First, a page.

Malaysia’s Indigenous People: Land Rights and Livelihoods
MALAYSIA STUDIES PROGRAMME
Malaysia in Transition Seminar Series
About the Seminar
Malaysia’s indigenous people make up about 12 percent of the population and can be a decisive voting bloc, especially in Sarawak and Sabah. GE14 was the first time that the DAP fielded an Orang Asli candidate, and there were only three state seats with Orang Asli representatives in Peninsular Malaysia. Usually seen to be part of the Barisan Nasional vote bank, 2018 did not result in an indigenous tsunami for the opposition. Popular understanding of Orang Asli (indigenous peoples of Peninsular Malaysia) and Orang Asal (indigenous peoples of Sabah and Sarawak) concerns is that their priorities are their immediate survival and basic needs. With 34 percent of indigenous Malaysians falling under the poverty line, the new Pakatan Harapan government will need to take real action to win the support of this electorate in the next elections. This seminar will provide more insight into the core issues faced by Malaysia’s indigenous people, and demonstrate how land rights, access and even basic recognition as equal citizens of Malaysia are of great concern to these communities.
About the Speaker
Dr Colin Nicholas founded the Centre for Orang Asli Concerns (COAC) in 1989 to advance the cause of the Orang Asli of Peninsular Malaysia. He has helped the indigenous people through countless court cases involving Orang Asli rights, through lobbying and advocacy, as well as by disseminating accurate news and information about their communities. Dr Nicholas received his PhD (with Distinction) in 1999 from the Institute of Advanced Studies, Universiti Malaya on the topic of Orang Asli: Politics, Development and Identity. He is the author of several popular and academic articles as well as several books on indigenous and Orang Asli issues.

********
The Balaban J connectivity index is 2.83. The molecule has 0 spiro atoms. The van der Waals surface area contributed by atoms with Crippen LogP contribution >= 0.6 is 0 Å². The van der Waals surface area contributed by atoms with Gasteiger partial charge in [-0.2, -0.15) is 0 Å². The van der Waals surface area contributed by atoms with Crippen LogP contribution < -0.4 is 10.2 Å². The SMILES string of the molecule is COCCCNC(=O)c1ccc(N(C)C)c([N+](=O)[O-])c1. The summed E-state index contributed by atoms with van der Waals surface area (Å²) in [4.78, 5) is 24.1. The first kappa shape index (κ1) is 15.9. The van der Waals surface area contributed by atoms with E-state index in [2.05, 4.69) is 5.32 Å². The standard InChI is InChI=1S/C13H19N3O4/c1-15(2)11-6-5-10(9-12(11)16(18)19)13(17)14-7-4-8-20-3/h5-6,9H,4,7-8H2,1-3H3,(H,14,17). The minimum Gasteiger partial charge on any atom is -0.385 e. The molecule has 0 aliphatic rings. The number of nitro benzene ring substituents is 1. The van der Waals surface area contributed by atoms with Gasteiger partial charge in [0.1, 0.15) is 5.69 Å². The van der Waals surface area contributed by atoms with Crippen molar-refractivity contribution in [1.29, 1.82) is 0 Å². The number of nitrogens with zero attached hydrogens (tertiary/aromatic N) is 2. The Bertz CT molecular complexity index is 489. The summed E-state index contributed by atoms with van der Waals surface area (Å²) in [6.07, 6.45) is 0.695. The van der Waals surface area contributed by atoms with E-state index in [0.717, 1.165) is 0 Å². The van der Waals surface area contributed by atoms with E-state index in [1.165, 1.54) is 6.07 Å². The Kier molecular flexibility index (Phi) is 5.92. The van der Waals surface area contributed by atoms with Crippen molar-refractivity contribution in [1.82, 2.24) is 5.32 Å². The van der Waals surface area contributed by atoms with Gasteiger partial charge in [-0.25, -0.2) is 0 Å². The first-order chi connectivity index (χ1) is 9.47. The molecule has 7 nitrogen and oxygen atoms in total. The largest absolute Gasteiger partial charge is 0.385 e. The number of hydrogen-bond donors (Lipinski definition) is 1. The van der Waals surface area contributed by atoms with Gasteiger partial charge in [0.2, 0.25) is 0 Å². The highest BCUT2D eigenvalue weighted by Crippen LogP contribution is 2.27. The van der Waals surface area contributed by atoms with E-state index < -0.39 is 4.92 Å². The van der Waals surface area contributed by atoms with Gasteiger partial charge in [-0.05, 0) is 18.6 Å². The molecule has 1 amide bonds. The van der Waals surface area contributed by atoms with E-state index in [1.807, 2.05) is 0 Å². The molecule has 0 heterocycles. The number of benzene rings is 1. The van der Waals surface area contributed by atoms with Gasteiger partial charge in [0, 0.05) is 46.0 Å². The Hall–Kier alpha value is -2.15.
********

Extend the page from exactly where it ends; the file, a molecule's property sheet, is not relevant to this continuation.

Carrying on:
Ms Vilashini Somiah is the Head of Research at IMAN, a Malaysian think tank that focuses on religion, security and society. Her work focuses on understanding the different perspectives and motivations behind the narratives of underrepresented communities in Borneo. She has studied issues related to fishing communities and irregular migrants in Sandakan and their concerns related to maritime policy and usage. Ms Somiah has been involved in filmmaking (Living Stateless, 2014) and has a number of published articles on ethnography and the socio-politics of Malaysia.
Nicholas Mujah is the Secretary-General of the Sarawak Dayak Iban Association (SADIA), and the 2013 Recipient of the United Nations’ Human Rights Defender Award. He is also a member of the Permanent Indigenous People’s Council within the Forest Stewardship Council and part of the Technical Working Group for the Malaysian Oil Palm Certification Council (MPOCC). Nicholas Mujah has a long history of working to defend native land rights in Sarawak, as well as educating and empowering Sarawak’s native communities so that they are able to better protect their lands and livelihoods. s.